media%2F037%2F037442eb-c883-42b6-8f89-2a71eb8019b3%2FphpyuEj0V.png


It is no good to try to stop knowledge from going forward. Ignorance is never better than knowledge - Enrico Fermi. 

Nothing is better than reading and gaining more and more knowledge - Stephen William Hawking.

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#130 2018-05-08 23:23:35

ganesh
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Re: Miscellany

114) Anaconda

Anaconda, (genus Eunectes), either of two species of constricting, water-loving snakes found in tropical South America. The green anaconda (Eunectes murinus), also called the giant anaconda, sucuri, or water kamudi, is an olive-coloured snake with alternating oval-shaped black spots. The yellow, or southern, anaconda (E. notaeus) is much smaller and has pairs of overlapping spots.

Green anacondas live along tropical waters east of the Andes Mountains and on the Caribbean island of Trinidad. The green anaconda is the largest snake in the world. Although anacondas and pythons both have been reliably measured at over 9 metres (30 feet) long, anacondas have been reported to measure over 10 metres (33 feet) and are much more heavily built. Most individuals, however, do not exceed 5 metres (16 feet).

Green anacondas lie in the water (generally at night) to ambush caimans and mammals such as capybara, deer, tapirs, and peccaries that come to drink. An anaconda seizes a large animal by the neck and almost instantly throws its coils around it, killing it by constriction. Anacondas kill smaller prey, such as small turtles and diving birds, with the mouth and sharp backward-pointing teeth alone. Kills made onshore are often dragged into the water, perhaps to avoid attracting jaguars and to ward off biting ants attracted to the carcass. In the wild, green anacondas are not particularly aggressive. In Venezuela, they are captured easily during the day by herpetologists who, in small groups, merely walk up to the snakes and carry them off.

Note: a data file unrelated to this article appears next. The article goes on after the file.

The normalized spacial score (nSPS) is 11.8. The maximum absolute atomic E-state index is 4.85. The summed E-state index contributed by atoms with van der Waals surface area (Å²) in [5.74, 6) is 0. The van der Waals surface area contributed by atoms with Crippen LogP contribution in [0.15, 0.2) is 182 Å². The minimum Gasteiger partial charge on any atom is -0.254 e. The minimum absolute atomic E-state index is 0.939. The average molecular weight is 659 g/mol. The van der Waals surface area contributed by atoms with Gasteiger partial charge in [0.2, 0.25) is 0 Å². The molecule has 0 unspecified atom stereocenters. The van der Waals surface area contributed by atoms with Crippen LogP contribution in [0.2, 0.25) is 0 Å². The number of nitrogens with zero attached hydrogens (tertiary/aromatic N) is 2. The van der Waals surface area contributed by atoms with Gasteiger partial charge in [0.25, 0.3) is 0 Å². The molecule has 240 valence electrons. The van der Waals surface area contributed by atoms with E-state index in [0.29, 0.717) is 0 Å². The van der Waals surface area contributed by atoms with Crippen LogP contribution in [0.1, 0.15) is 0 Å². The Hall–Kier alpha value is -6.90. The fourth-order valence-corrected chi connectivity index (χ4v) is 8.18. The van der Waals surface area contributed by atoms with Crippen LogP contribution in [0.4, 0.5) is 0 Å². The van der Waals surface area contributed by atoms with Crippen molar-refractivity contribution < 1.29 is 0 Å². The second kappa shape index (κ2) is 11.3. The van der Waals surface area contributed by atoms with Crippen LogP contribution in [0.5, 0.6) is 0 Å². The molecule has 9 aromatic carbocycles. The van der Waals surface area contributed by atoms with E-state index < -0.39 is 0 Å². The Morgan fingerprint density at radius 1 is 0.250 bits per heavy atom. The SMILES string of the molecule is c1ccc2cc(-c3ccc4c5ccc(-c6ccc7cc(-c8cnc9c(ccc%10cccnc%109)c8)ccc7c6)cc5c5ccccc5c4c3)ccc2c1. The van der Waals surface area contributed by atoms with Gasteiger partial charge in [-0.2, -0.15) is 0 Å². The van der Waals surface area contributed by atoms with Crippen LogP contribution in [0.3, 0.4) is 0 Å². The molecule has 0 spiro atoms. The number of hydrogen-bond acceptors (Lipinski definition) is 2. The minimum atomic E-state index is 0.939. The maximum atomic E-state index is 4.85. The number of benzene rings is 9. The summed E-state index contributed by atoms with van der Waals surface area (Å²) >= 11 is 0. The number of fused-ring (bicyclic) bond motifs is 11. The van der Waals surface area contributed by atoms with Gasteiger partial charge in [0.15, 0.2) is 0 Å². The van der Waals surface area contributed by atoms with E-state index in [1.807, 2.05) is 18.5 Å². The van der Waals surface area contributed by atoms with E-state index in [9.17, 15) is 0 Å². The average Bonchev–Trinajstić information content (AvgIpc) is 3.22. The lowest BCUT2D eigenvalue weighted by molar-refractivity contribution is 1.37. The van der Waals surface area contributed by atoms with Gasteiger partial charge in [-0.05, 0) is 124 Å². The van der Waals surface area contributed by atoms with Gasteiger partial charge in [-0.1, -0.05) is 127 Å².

Green anacondas mate in or very near the water. After nine months, a female gives live birth to 14–82 babies, each more than 62 cm (24 inches) in length. The young grow rapidly, attaining almost 3 metres (10 feet) by age three.

Anacondas are members of the boa family (Boidae).

Anaconda-Pitbull-636816.jpg


It is no good to try to stop knowledge from going forward. Ignorance is never better than knowledge - Enrico Fermi. 

Nothing is better than reading and gaining more and more knowledge - Stephen William Hawking.

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#131 2018-05-10 01:33:44